Boosting your Security Knowledge and Value
The scale and pace of change in 2020 due to digital transformation and the operating model of businesses from “in-person” to “virtual” is unprecedented and has magnified the implications of cyber risks as significant and cannot be ignored. The idea that the cybersecurity threat landscape is vast and diverse is not novel; however, several of these threats have intensified because of the circumstances that have arisen during the COVID-19 pandemic. Available data on cyberattacks demonstrates that no business is safe from hacks and breaches regardless of size or sector. This begs the question of how large Multi-National Corporations (MNCs) and small-medium sized business are preparing to address and tackle the ever-increasing cyber risks they face?
Answering this question will be multi-pronged. Most critically, addressing the global cybersecurity talent shortage and the industry’s skills gap must be at the centre of each organisation’s objective in the coming years. Accordingly, employers must include in their strategy a commitment and investment towards professional development for those already in the field, identifying innovative ways to attract and retain new talent and helping employers identify existing and future sources of non-traditional talent.
For security professionals already in the field, boosting your knowledge and value could mean the difference between staying stagnant or accelerating your career in an area that has so much untapped potential. It is no secret that career advancement especially from mid-level to senior-level can be challenging, but consciously planning and mapping out what employers need to tackle the risks they face can make these professionals very competitive in a market where demand outweighs supply.
Here are some recommendations for boosting security knowledge and value:
1. Go after industry recognised certifications – security-related certifications are considered critical for career advancement. This is why cybersecurity professionals pursue multiple certifications throughout their careers. Professionals equipped with certs demonstrate: stronger skills in key cybersecurity domains, ability to meet security challenges and knowledge of key trends in privacy and security topics. These demonstrations are critical in an environment where technology is continuously evolving. Additionally, certifications can be valuable not only for cybersecurity professionals, but also for employers. Having a workforce equipped with the right certifications demonstrates confidence and competence knowing technology and best practices are being followed which leads to enhanced reputation within the sector.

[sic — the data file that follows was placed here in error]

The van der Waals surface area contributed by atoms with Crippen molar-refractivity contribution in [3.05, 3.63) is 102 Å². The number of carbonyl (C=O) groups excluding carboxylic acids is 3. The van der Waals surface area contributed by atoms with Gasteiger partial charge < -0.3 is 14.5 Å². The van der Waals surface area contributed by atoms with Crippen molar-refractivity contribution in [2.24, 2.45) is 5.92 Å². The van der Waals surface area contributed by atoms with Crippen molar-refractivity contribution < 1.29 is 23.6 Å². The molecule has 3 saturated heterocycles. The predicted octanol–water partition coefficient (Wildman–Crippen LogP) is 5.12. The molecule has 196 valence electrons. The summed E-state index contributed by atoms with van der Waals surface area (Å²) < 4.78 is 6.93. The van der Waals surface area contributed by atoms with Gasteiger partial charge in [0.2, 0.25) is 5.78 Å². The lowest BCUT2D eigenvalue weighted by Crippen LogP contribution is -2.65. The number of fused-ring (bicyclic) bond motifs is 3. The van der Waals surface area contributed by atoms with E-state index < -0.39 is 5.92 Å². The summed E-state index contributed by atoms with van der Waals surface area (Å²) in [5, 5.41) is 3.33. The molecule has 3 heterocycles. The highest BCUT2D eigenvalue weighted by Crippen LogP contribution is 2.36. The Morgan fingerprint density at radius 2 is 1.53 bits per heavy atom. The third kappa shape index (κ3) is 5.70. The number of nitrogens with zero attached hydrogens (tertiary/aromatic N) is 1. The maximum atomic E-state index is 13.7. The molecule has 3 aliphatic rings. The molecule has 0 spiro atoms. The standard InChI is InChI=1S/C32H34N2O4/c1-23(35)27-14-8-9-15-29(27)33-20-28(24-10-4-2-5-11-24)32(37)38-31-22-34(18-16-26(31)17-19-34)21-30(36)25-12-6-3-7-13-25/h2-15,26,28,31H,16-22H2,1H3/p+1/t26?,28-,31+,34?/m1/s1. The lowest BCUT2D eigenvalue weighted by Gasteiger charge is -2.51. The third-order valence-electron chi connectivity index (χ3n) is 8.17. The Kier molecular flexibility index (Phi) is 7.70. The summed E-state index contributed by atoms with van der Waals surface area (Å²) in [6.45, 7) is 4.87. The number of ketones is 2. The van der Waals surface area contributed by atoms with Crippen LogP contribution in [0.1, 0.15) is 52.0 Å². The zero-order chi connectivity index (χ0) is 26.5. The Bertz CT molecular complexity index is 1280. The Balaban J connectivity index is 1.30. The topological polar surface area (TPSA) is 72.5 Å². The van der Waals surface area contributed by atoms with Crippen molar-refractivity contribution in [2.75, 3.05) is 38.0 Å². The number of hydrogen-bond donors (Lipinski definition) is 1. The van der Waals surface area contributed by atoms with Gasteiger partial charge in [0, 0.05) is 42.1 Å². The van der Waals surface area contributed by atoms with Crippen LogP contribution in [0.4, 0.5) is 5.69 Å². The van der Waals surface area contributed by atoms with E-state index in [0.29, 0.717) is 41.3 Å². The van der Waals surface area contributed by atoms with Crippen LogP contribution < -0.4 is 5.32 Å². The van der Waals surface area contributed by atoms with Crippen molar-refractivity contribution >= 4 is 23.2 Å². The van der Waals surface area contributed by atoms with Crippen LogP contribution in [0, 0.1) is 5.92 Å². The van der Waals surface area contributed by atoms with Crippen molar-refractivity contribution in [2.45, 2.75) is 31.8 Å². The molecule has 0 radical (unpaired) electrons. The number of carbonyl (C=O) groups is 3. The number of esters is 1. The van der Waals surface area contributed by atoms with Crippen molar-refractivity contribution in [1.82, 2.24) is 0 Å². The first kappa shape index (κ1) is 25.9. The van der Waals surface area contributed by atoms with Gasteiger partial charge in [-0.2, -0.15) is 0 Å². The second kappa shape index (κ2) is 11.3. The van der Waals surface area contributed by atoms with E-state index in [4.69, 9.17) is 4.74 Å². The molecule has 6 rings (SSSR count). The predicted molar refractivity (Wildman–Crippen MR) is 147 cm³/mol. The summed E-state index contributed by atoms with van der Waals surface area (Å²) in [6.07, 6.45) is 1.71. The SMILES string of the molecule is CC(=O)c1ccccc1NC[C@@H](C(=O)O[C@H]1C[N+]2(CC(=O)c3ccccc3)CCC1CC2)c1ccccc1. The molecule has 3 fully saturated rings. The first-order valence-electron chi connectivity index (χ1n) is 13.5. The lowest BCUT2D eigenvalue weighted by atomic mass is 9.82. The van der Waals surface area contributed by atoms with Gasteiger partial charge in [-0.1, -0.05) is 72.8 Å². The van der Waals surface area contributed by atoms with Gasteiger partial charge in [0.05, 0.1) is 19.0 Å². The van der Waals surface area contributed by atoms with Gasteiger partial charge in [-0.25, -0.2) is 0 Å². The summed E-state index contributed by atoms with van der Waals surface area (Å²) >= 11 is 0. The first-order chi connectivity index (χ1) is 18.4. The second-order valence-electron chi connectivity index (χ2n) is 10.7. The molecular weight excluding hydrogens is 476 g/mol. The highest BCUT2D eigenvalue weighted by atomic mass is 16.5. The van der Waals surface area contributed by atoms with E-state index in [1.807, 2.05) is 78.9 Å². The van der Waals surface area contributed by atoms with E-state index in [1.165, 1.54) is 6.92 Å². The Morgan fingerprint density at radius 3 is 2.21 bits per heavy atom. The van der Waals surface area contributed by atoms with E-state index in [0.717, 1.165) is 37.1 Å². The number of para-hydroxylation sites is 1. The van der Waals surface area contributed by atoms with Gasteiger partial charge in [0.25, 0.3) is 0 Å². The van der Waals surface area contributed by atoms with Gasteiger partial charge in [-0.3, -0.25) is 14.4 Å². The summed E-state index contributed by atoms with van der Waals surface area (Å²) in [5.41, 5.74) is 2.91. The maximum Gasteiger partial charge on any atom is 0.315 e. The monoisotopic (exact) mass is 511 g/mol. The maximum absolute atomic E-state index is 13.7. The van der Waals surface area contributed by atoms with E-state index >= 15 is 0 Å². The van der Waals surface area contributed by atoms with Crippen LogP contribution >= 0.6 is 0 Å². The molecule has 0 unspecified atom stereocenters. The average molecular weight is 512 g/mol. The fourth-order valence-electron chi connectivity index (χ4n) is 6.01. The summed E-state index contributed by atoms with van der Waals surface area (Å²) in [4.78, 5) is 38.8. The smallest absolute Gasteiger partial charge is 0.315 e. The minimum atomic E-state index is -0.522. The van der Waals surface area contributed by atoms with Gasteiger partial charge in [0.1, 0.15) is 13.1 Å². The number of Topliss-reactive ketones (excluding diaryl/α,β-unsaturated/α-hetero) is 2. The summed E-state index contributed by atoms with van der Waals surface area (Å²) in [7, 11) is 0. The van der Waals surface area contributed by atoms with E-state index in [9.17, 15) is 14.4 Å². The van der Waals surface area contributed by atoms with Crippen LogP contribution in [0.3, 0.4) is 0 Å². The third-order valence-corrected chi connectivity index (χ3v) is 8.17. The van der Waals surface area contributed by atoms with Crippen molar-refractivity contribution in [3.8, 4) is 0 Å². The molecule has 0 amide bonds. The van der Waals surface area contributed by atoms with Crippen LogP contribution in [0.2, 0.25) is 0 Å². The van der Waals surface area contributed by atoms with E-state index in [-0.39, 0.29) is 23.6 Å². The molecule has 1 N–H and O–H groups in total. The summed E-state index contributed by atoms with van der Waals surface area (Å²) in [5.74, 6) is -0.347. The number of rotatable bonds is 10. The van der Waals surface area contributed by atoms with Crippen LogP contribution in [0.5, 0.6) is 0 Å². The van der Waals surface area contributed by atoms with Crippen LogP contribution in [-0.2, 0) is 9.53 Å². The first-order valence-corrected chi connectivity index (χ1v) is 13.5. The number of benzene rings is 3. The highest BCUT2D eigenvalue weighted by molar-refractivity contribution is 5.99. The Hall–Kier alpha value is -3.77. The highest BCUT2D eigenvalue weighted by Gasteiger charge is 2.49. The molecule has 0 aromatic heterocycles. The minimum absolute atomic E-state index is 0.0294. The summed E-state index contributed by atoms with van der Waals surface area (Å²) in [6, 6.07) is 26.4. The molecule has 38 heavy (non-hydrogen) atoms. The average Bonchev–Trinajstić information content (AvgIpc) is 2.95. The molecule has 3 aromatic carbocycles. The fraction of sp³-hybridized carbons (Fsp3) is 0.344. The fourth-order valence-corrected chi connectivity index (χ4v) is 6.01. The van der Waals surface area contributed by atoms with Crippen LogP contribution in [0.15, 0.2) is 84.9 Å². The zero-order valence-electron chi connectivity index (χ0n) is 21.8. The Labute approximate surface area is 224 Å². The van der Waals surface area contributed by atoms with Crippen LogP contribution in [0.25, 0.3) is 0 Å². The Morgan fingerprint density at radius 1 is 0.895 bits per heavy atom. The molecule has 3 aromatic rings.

2. Say ‘yes’ and say ‘yes’ often to new opportunities – It is common human behavior to be weary of the unknown. Often times, cybersecurity professionals tend to shy away from opportunities that doesn’t necessarily fit the domain they are familiar or an expert in. In fact, there is an unspoken battle between “functional” and “technical” teams that almost comes across as “us” vs. “them”, but in reality, one cannot thrive without the other. It is imperative that cybersecurity professionals are continuously learning from opportunities that are presented to them regardless of the domain that they are most familiar with. These opportunities can present themselves in the form of on-the-job, hands-on training, mentorship or shadowing. Employers should also encourage and ensure they are flexible in allowing individuals to pursue these opportunities.
3. Never underestimate the power of soft skills – Within the cybersecurity field, hard or technical skills are considered essential for success. This may be true, but soft skills such as communication, critical-thinking, decision-making, adaptability, persuasion and teamwork, etc. are as equally important. The cybersecurity field is in fact a business after all and a workforce that lacks soft skills will only lack the understanding of the overarching business objective that it is trying to meet. Employers of cybersecurity professionals should also focus on nurturing soft skills of their workforce through continued education and workshops. This will in turn lead to developing wholistic individuals capable of becoming next generation leaders.
In a year dominated by the pandemic and where working from home continues, it is important to recognise there is much more that can be done within the cybersecurity field. Investments in cybersecurity personnel both by organizations and individual professionals towards their own careers is the best way to ensure a win-win situation.
Sign up now for Digital14's Cybersecurity Professional Certification Programme: https://www.digital14.com/cybersec-certification